Impact Area: Climate Modeling
My name is Walter Hannah and I’m a climate scientist at Lawrence Livermore National Laboratory. My research generally focuses on clouds in the atmosphere and developing climate models.
Modeling the earth’s climate is a big task that requires representing a huge range of scales, and the scale of individual clouds is an important part of this spectrum. However, most climate models are too coarse to represent individual clouds. Instead, they rely on statistical methods to estimate the effect of idealized cloud ensembles. On the other hand, we do have models that can represent individual clouds across the whole globe, but they are very expensive and can only simulate days or weeks in the same time it would take for a conventional climate model to simulate an entire century.
With funding from the Exascale Computing Project, we’ve developed a model that can explicitly represent individual clouds while still running as fast as a conventional climate model. The method we use is known as a “Multi-scale Modelling Framework,” or MMF, and it works by coupling two models together, each representing a different range of scales. One model covers the whole globe and simulates large-scale circulations like the jet stream, while the second model only simulates the relatively small-scale clouds and turbulence.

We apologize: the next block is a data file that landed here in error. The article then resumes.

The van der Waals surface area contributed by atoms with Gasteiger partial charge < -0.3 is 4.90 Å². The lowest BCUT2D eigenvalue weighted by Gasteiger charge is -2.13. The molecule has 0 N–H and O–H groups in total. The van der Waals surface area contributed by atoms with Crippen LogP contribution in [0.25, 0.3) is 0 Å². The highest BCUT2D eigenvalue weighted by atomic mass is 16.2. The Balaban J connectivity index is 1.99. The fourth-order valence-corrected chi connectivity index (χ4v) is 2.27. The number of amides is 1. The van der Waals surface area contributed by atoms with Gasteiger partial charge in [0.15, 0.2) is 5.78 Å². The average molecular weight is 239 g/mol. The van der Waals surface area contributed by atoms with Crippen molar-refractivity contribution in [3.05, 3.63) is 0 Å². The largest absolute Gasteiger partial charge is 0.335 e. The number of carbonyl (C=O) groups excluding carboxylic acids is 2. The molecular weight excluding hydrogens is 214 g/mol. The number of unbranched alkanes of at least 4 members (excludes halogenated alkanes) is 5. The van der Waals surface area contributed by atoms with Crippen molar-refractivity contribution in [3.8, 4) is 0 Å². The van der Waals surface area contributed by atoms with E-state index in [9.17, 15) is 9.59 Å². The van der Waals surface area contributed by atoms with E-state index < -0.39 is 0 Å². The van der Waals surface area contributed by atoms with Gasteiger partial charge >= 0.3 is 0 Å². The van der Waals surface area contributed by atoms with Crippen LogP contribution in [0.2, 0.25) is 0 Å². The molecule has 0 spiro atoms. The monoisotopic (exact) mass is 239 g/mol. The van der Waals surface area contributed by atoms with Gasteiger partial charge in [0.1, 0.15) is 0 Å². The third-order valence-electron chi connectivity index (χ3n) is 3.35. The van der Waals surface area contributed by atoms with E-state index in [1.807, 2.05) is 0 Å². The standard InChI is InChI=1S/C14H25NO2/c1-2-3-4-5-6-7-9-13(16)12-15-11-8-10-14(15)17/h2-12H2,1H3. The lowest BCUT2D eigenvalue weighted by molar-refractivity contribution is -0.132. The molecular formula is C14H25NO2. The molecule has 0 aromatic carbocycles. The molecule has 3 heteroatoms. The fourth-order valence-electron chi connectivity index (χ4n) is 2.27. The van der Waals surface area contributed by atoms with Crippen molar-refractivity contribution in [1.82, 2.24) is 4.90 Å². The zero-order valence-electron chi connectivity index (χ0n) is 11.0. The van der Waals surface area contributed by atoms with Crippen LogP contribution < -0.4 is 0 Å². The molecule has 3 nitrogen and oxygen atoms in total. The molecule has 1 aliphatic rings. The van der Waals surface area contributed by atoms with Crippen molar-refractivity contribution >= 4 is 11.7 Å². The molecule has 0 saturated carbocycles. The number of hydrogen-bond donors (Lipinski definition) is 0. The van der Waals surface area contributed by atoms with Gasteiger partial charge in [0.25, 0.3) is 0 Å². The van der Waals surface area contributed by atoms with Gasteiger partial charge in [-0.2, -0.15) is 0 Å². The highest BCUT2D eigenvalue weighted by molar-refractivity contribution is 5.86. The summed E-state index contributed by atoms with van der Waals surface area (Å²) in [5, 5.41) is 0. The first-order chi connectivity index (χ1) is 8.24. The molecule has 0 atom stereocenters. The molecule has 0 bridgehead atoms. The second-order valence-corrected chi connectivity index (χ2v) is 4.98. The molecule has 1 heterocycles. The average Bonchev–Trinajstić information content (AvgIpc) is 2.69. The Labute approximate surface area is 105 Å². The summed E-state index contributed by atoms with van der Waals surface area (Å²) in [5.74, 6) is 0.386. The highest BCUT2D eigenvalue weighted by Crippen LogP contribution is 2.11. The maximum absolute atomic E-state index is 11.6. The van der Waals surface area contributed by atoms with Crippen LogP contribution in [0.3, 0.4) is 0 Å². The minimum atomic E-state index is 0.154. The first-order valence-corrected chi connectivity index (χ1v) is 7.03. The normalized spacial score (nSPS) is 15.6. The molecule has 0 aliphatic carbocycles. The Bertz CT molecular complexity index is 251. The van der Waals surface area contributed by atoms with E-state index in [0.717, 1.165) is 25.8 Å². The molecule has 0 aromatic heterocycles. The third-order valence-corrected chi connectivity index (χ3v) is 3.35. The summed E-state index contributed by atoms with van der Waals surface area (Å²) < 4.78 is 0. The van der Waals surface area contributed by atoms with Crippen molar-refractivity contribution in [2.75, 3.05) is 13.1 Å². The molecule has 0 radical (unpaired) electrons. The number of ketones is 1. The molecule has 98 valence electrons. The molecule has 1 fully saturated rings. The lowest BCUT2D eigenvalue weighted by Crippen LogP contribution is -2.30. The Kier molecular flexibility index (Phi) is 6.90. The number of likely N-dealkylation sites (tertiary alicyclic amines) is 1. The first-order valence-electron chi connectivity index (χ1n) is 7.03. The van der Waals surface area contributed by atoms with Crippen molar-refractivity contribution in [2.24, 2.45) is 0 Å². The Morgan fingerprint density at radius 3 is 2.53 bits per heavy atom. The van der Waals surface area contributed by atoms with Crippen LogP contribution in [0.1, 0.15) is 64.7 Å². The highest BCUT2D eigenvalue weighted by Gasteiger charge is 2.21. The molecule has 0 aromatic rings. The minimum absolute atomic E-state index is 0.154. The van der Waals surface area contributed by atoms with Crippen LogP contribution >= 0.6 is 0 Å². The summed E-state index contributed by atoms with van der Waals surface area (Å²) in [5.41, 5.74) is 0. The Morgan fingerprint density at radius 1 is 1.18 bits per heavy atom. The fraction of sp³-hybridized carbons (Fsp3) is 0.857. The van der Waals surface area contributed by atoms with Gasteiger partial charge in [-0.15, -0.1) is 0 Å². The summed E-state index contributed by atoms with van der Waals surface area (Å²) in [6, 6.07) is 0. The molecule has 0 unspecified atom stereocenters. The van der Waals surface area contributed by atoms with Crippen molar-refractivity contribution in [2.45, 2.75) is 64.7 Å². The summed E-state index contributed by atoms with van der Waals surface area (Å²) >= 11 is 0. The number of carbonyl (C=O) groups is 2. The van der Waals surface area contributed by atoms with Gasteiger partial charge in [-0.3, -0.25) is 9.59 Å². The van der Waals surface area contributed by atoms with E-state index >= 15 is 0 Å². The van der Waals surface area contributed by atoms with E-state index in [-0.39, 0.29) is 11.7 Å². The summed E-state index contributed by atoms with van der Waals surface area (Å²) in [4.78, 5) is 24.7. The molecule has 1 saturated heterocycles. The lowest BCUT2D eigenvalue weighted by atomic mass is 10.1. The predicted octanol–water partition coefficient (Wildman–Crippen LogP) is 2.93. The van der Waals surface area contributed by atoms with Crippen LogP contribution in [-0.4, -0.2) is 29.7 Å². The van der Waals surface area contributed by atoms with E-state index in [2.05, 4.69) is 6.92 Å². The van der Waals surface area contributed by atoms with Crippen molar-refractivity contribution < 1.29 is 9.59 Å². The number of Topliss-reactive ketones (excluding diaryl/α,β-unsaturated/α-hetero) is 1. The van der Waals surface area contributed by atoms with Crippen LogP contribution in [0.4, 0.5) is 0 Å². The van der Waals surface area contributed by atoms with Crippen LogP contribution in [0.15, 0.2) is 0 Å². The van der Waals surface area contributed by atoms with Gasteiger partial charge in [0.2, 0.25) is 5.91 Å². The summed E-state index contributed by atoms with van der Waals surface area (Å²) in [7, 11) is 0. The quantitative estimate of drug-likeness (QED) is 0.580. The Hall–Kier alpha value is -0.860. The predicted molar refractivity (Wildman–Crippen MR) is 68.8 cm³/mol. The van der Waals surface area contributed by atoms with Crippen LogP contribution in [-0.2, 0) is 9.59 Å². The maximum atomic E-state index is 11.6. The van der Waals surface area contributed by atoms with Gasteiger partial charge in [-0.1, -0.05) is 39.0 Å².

Coupling two models together in this way produces a much better simulation of the atmosphere, but also comes at a higher computational cost. Luckily, the unique nature of the MMF approach allows us to offload the extra work of the cloud model onto GPUs where the calculations can happen much faster.
With the help of Exascale Computing Project resources and cutting-edge machines like Summit, we now have a climate model with explicit convection that can simulate centuries of weather when we need it to. We’re just beginning to leverage this new tool, and it’s allowing us to do experiments that we couldn’t even consider previously. So, I’m really excited to see how this new capability will push climate science forward over the next decade as we enter the exascale era.